Since then, Kel put out a series of short stories, parables and poems called “Aussie Yarns.” In the author’s own words:

“Aussie Yarns is a book of parables and short stories set in Australia, told in Australian language and there is a principle behind every punchline. Each of the short stories and parables sets out to say something about the Christian gospel,” Richards explains.

Well there you go, I might as well have not written that intro. A bit harder to get into, but at least it wasn’t irreverent at all. It mostly follows the story of a country policemen catching out people lying to him.

Apparently Kel has also recently released More Aussie Bible, but I haven’t read it so I don’t feel qualified to venture an opinion. It attempts to retell parts of Genesis, Proverbs, John’s gospel and the first letter of John.

But the book I just finished was Aussie Pilgrims Progress. The original was written in 17th Century olde english by John Bunyan and it a bit difficult to get your head around some parts in 21st Century Australia.

The full text appears to be available on Wikisource. As a teaser, here’s an excerpt from the first chapter:

As I walk’d through the wilderness of this world, I lighted on a certain place, where was a Denn; And I laid me down in that place to sleep: And as I slept I dreamed a Dream. I dreamed, and behold I saw a Man cloathed with Raggs, standing in a certain place, with his face from his own House, a Book in his hand, and a great burden upon his Back. I looked and saw him open the Book, and Read therein; and as he read, he wept and trembled: and not being able longer to contain, he brake out with a lamentable cry; saying, what shall I do?
In this plight therefore he went home, and refrained himself as long as he could, that his Wife and Children should not perceive his distress; but he could not be silent long, because that his trouble increased: wherefore at length he brake his mind to his Wife and Children; and thus he began to talk to them, O my dear Wife, said he, and you the Children of my bowels, I your dear friend am in my self undone, by reason of a burden that lieth hard upon me: moreover, I am for certain informed, that this our City will be burned with fire from Heaven, in which fearful overthrow, both my self, with thee, my Wife, and you my sweet babes, shall miserably come to ruine; except (the which, yet I see not) some way of escape can be found, whereby we may be delivered. At this his Relations were sore amazed; not for that they believed, that what he had said to them was true, but because they thought, that some frenzy distemper had got into his head: therefore, it drawing towards night, and they hoping that sleep might settle his brains, with all hast they got him to bed; but the night was as troublesome to him as the day: wherefore instead of sleeping, he spent it in sighs and tears. So when the morning was come, they would know how he did; and he told them worse and worse. He also set to talking to them again, but they began to be hardened; they also thought to drive away his distemper by harsh and surly carriages to him: sometimes they would deride, sometimes they would chide, and sometimes they would quite neglect him: wherefore he began to retire himself to his Chamber to pray for, and pity them; and also to condole his own misery: he would also walk solitarily in the Fields, sometimes reading, and sometimes praying: and thus for some days he spent his time.

A little hard to understand, no? My Grandpa, who still enjoys his KJV, could probably read it fine. I struggle.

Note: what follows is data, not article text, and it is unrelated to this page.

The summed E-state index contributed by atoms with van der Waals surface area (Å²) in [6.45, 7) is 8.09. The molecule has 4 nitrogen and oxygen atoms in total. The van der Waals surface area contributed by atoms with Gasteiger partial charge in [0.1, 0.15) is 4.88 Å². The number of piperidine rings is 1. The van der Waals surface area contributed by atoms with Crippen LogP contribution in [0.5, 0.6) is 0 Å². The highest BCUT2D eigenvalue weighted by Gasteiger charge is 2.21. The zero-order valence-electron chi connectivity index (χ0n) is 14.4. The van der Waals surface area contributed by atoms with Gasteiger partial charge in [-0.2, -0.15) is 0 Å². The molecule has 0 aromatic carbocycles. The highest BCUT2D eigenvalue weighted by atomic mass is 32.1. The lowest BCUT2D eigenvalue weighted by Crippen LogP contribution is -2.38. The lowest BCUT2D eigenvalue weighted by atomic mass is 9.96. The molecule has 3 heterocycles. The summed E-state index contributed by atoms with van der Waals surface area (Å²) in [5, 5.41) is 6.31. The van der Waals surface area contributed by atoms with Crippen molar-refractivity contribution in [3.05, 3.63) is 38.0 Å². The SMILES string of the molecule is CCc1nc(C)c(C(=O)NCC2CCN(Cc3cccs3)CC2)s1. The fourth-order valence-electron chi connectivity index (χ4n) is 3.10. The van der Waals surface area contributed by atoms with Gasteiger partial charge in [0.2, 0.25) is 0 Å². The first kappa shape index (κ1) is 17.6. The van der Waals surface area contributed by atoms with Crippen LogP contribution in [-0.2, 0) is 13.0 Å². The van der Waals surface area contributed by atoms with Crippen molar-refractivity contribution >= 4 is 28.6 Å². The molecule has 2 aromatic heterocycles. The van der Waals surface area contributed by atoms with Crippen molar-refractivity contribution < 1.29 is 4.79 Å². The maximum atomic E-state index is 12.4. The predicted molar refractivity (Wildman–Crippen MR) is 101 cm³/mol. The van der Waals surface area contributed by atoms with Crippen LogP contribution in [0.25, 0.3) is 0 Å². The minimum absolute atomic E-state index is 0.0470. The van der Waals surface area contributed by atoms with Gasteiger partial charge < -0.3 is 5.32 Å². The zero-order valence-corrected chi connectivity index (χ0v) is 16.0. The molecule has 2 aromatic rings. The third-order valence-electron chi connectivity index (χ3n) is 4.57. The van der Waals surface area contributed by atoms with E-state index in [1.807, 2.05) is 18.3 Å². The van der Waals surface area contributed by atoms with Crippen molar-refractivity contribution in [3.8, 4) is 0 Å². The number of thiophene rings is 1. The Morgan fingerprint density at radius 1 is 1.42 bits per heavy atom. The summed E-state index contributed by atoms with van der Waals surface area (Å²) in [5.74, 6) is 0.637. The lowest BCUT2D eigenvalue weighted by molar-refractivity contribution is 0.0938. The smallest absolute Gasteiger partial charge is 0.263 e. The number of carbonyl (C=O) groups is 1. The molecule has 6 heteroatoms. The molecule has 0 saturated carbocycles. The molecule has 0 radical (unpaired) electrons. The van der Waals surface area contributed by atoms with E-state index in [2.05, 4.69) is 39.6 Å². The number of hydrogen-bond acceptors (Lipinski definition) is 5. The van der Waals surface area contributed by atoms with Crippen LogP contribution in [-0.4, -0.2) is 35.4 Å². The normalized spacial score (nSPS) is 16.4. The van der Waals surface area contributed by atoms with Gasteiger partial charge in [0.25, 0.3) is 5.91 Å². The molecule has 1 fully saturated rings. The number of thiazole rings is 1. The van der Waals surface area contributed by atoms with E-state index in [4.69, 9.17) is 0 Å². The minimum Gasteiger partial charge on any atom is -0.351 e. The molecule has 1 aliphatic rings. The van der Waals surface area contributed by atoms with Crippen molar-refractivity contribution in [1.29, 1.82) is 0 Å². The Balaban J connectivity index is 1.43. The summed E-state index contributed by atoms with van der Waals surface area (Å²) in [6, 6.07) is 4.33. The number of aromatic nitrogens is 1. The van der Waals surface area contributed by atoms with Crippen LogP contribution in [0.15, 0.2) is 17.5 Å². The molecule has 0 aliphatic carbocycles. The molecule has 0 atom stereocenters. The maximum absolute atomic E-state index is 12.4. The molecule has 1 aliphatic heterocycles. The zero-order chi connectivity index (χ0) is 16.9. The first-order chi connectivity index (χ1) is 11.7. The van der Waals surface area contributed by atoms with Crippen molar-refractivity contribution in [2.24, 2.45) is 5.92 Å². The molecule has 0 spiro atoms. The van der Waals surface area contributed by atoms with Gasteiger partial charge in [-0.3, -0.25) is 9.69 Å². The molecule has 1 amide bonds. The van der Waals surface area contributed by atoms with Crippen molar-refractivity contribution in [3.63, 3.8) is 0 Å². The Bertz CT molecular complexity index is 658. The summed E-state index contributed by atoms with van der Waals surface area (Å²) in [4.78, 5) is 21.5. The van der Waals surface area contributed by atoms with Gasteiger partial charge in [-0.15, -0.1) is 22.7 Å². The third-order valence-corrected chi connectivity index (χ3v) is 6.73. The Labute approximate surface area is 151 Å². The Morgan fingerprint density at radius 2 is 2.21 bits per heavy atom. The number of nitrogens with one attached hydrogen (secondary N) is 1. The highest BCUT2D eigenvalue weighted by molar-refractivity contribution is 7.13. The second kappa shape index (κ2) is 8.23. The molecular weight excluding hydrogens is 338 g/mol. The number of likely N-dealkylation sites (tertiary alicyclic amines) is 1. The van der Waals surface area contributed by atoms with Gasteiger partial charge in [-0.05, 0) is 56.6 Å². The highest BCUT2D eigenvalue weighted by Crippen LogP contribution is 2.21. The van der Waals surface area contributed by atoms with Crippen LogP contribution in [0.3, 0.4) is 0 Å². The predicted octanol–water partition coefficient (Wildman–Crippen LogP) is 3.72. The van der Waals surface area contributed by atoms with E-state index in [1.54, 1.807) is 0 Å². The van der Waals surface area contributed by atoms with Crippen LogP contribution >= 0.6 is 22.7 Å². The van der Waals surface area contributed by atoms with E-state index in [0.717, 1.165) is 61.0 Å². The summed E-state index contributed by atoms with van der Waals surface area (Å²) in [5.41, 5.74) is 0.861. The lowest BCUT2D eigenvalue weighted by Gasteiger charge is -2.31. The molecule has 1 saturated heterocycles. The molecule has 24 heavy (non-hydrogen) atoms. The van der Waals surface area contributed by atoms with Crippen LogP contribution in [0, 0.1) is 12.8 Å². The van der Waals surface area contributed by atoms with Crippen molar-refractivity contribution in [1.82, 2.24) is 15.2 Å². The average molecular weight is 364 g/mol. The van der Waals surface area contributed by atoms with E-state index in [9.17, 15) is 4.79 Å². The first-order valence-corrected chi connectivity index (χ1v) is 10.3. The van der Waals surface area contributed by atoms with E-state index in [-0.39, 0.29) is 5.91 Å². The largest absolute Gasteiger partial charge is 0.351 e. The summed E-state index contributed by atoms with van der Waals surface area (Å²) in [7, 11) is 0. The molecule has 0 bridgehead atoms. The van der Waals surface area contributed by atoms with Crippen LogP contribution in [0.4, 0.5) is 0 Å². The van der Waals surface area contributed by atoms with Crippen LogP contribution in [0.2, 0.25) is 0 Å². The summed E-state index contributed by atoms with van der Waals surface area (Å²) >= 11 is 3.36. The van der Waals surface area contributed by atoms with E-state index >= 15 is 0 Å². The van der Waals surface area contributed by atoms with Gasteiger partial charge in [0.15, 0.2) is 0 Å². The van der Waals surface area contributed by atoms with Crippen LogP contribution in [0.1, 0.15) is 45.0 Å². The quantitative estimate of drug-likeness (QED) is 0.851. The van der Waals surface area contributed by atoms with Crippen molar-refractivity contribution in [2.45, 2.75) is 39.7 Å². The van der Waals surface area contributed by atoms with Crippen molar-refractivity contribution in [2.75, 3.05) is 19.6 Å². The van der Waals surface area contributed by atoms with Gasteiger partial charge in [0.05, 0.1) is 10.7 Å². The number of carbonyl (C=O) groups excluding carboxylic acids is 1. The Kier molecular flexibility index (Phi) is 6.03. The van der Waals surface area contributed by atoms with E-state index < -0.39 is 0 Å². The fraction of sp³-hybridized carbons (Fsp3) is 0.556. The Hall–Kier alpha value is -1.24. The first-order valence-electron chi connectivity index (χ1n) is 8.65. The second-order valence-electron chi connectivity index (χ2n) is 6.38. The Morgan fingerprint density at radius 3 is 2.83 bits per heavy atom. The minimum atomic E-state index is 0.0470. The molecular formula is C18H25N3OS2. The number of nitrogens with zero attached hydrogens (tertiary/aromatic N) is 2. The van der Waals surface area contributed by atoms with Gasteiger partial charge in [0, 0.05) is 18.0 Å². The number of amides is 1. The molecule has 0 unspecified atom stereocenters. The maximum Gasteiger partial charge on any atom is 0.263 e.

Sydney Anglicans has a page dedicated to Aussie Pilgrim’s Progress. They haven’t got a lot of their own content there, but they’ve reprinted Kel’s introduction and pretty much the first chapter of the book. Have a read. I’ll wait.

Back? As you probably noticed, once your eyesight came back after the massive cringe endured during “As I was carrying my swag on the wallaby track – somewhere out past the back o’Bourke – I came across a big coolibah tree beside a billabong” you probably found it easier to understand the point of the message coming across. It could be you, me or my cousins from out Bathurst way in this story. And I guess that’s where the connection this book makes to me comes from. Someone like me going through similar or worse struggles, but doggedly staying on the path God has given us.

I found the overly obvious naming strategy a bit daggy. I mean, why couldn’t it be “Daryl the boofhead” or “Clarence who was faithful” rather than “Boofhead” and “Faithful”, but I guess that’s a criticism of Bunyan rather than Richards. And I probably don’t have a right to do that, not least until a Christian allegory I write and publish affects so many people and so skilfully describes the challenges that face a Christian on their journey.

You might read the book and meet a character that is a little close for comfort. I know I did. And if we get a wakeup call it was probably worth the effort to read the book. Or even to purchase it if you come across it in a store.

Daily Bread – bible reading resource

Daily Bread Logo

I’ve always struggled with self-discipline when it comes to reading the bible regularly or having a consistent prayer life. I’ve tried numerous different methods over the year but the only constant seems to be me failing to stick with them.

Recently I purchased a copy of Daily Bread. This is a Scripture Union UK publication that contains a short passage from the bible and a short study guide to match. It starts and ends with prayer points and ‘think it through’ exercises which try to make the bible verses relevant to the reader.

It generally takes me 5-10 minutes to do and has been a real encouragement – it is not hard to get into or burdensome on my time, but gives me a daily reminder of what God has done for me and helps me to focus on something other than my own troubles.

Each reading is also available online at Daily Bread UK and to give you an idea of what each study is like, I’ve pasted the one from October 24. It is exactly the same thing in a printed book (that lasts 3 months) that you can purchase here in Australia for $7.95. Be warned, the website is pretty awkward and wants to use pop ups.

I’ve not tried the Matthias studies but I imagine they would be just as helpful to many people. But as Joel said tonight, everyone is different and whatever works for you and helps you be consistent in your study and prayer life is worth doing.

Tuesday 24 October 2006

Bible in a Year: Jeremiah 42,43; John 16

… and a time to be bold